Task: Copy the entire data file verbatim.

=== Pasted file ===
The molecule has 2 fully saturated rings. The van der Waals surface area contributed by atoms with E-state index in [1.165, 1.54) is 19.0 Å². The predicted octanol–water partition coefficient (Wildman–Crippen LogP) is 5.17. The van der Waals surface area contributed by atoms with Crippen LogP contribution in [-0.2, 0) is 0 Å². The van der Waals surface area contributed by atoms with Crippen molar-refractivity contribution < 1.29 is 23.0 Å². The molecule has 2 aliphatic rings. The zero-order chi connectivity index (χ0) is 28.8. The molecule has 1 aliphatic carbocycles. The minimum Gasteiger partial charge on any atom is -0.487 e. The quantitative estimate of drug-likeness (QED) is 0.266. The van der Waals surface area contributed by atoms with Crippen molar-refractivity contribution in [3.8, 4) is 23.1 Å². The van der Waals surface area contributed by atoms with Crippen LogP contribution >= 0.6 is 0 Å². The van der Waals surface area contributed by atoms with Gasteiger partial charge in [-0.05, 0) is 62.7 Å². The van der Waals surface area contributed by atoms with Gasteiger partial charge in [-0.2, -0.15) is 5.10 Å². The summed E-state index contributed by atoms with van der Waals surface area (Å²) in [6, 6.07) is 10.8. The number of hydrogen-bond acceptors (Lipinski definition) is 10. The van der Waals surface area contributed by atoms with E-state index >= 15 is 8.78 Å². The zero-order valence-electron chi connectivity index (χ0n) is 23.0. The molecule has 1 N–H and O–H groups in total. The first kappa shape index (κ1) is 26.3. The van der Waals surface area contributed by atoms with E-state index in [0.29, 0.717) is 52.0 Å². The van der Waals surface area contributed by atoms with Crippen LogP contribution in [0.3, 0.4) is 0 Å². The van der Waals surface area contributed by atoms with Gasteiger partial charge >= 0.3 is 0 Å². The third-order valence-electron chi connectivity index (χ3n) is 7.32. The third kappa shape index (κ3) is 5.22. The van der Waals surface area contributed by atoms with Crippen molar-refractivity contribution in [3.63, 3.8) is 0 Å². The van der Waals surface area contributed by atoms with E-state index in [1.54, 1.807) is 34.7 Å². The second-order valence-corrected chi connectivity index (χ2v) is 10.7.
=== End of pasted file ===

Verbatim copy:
The molecule has 2 fully saturated rings. The van der Waals surface area contributed by atoms with E-state index in [1.165, 1.54) is 19.0 Å². The predicted octanol–water partition coefficient (Wildman–Crippen LogP) is 5.17. The van der Waals surface area contributed by atoms with Crippen LogP contribution in [-0.2, 0) is 0 Å². The van der Waals surface area contributed by atoms with Crippen molar-refractivity contribution < 1.29 is 23.0 Å². The molecule has 2 aliphatic rings. The zero-order chi connectivity index (χ0) is 28.8. The molecule has 1 aliphatic carbocycles. The minimum Gasteiger partial charge on any atom is -0.487 e. The quantitative estimate of drug-likeness (QED) is 0.266. The van der Waals surface area contributed by atoms with Crippen molar-refractivity contribution in [3.8, 4) is 23.1 Å². The van der Waals surface area contributed by atoms with Crippen LogP contribution >= 0.6 is 0 Å². The van der Waals surface area contributed by atoms with Gasteiger partial charge in [-0.05, 0) is 62.7 Å². The van der Waals surface area contributed by atoms with Gasteiger partial charge in [-0.2, -0.15) is 5.10 Å². The summed E-state index contributed by atoms with van der Waals surface area (Å²) in [6, 6.07) is 10.8. The number of hydrogen-bond acceptors (Lipinski definition) is 10. The van der Waals surface area contributed by atoms with E-state index >= 15 is 8.78 Å². The zero-order valence-electron chi connectivity index (χ0n) is 23.0. The molecule has 1 N–H and O–H groups in total. The first kappa shape index (κ1) is 26.3. The van der Waals surface area contributed by atoms with E-state index in [0.29, 0.717) is 52.0 Å². The van der Waals surface area contributed by atoms with Crippen LogP contribution in [0.3, 0.4) is 0 Å². The van der Waals surface area contributed by atoms with Gasteiger partial charge >= 0.3 is 0 Å². The third-order valence-electron chi connectivity index (χ3n) is 7.32. The third kappa shape index (κ3) is 5.22. The van der Waals surface area contributed by atoms with Crippen molar-refractivity contribution in [3.63, 3.8) is 0 Å². The van der Waals surface area contributed by atoms with E-state index in [1.54, 1.807) is 34.7 Å². The second-order valence-corrected chi connectivity index (χ2v) is 10.7.